Combustion Technology (Pty) Ltd

Combustion Perfect Combustion Incomplete Combustion
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Incomplete Combustion

Commonly used fuels like natural gas and propane generally consist of carbon and hydrogen.   When a fuel has a large ratio of hydrogen, more excess air must be provided.  Water vapor is a by-product of burning hydrogen.  To maintain it’s vaporous state, it robs heat from the flue gases, which would otherwise be available for more heat transfer. 

Natural gas contains more hydrogen and less carbon per BTU than fuel oils and as such produces more water vapor.  Consequently, natural gas is generally slightly less efficient than fuel oil. 

Too much, or too little fuel with the available combustion air may potentially result in unburned fuel and carbon monoxide generation.  A very specific amount of O2 is needed for perfect combustion and additional (excess) air is required for good combustion.  Too much additional air can contribute to CO generation, lower efficiencies and perhaps unsafe conditions with heating equipment not out living its full service life.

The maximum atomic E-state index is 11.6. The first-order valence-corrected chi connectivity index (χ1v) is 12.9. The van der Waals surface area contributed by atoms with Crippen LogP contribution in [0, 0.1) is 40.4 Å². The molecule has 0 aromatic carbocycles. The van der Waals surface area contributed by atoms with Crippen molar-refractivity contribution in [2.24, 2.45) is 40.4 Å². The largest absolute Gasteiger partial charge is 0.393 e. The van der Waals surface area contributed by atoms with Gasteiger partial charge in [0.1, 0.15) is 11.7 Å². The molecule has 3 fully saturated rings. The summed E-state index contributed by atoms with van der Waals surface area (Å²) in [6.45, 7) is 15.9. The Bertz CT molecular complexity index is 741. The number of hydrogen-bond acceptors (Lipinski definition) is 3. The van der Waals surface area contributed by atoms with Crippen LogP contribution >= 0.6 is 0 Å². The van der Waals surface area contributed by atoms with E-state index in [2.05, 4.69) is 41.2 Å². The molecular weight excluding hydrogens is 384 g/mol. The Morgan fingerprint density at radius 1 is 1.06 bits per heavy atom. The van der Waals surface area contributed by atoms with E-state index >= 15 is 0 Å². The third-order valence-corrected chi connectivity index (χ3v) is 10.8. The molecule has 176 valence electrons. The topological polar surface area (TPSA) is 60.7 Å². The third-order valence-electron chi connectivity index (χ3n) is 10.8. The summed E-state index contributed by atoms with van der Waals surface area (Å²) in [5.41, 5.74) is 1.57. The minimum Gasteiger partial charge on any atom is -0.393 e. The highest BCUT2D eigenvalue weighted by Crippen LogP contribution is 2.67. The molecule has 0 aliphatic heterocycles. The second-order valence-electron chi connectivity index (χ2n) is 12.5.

Carbon burned to CO2 will produce more heat per pound of fuel than when CO or smoke are produced.  

A number of experiments have shown that when one pound of carbon is burned to CO2, 14,000 BTU’s are produced.  When a pound of carbon is incompletely burned to CO, only 10,200 BTU’s are produced, 4,400 less BTU’s or heat.  

Also, carbon may become deposited on heat exchanger walls or vent systems surfaces – further reducing efficiency and/or increasing safety risks.